Tisha B'Av

"Goin’ to leave this Broke-down Palace
On my hands and my knees I will roll roll roll
Make myself a bed by the waterside
In my time - in my time - I will roll roll roll.
"

Why bother fasting on Tisha B’Av?

Broke-down Palace was first performed here, in San Francisco, on August 18, 1970, at the Fillmore West, appearing in the number six spot in the first (acoustic) set.

There is a moving anecdote about Broke-down Palace involving the American novelist and Merry Prankster, Ken Kesey. Kesey was renowned for appearing somewhat confused and disjointed, mixed in with his moments of genius, particularly as he reflected upon the death of his son. Kesey’s son died in a tragic accident, when the high school wrestling team's van drove off a cliff during a snow storm. Not long after his son's death, Kesey was invited to see the Grateful Dead play a gig somewhere on the West Coast. During the second set, the whole band turned to him and began playing Broke-down Palace. With tears in his eyes, Kesey later explained that it wasn't until that moment that he really understood the truly transcendent purpose of art, as he put it: "All my life I thought art was this [he stuck a fist in the air]. But at that moment I realized that art was really this [he made a hugging motion]."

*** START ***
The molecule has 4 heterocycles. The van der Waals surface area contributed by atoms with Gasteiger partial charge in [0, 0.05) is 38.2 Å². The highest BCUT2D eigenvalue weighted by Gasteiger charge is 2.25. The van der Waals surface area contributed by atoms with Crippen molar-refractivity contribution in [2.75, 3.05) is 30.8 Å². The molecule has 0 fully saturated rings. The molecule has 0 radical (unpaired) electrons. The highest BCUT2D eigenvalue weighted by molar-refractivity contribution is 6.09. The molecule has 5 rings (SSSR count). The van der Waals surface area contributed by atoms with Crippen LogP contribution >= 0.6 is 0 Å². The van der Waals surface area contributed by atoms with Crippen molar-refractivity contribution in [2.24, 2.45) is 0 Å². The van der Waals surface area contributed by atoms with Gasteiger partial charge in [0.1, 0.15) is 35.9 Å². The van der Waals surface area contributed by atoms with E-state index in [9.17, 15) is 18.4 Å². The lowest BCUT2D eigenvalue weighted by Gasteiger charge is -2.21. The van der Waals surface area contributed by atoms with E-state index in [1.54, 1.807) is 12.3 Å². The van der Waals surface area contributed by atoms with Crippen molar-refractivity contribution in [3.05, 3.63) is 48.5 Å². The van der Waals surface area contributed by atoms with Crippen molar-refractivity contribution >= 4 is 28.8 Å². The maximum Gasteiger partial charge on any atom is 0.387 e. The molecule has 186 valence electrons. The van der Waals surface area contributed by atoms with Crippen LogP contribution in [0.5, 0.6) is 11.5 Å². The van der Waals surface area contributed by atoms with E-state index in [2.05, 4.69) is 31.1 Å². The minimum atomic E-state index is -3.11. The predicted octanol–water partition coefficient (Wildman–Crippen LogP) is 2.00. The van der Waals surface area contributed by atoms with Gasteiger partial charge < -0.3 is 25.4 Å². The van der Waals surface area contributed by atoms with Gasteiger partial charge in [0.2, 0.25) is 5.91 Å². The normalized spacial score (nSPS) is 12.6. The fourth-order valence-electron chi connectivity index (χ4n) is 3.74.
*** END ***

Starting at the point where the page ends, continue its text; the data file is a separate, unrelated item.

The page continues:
So I ask again, why bother fasting on Tisha B’Av?

Many progressives with utopian aspirations feel that there is no longer any reason to fast. After all, who really wants to rebuild another "Broke-down Palace"? And of course, there is the modern State of Israel.

But think again! Expand your spiritual horizons and join us this coming Saturday evening at CBS, starting at 7:45 p.m., for reflection and meditation in Makom Shalom with Makor Or as we prepare the heart to enter into the sacred theater of Lamentations, which we will read at 8:50 p.m.

The Book of Lamentations itself is a singular work of genius in the Hebrew Bible. While it appears to be a standard template from the genre of Near Eastern laments, or kinnot, precious little of the focus is actually on the Temple cult itself. Here’s the rub — Tisha B’av and Lamentations beckon us to be present in our spiritual lives to degradation, poverty, homelessness, shame, anger, and rupture from God. And to top it off, there is the unmitigated audacity of the Sages (of blessed memory) in Pesikta de-Rav Kahana (20:5), who suggested but a few hundred years after the Second Temple’s destruction that the possibility of rebirth and creativity actually emerges from the ashes of destruction! The birthday of the Messiah is also purported to take place on Tisha B’Av! And then there is the fact that "Jewish Sadie Hawkins Day" is six days later — aka Tu B’Av! And how do we reconcile the teaching of Rabbi Aha in the name of Rabbi Yohanan who suggests that Israel "produced many more righteous people in its destruction than when it was built up"?

Tisha B'Av is a time for us to look deeper inside our hearts, acknowledge the brokenness, and to sing along with the Montreal bard:

"There is a crack, a crack in everything—that’s how the light gets in!"

Only after you have experienced the catastrophe can the song then be sung:

"In my time - in my time - I will roll roll roll..."

- Rabbi Aubrey Glazer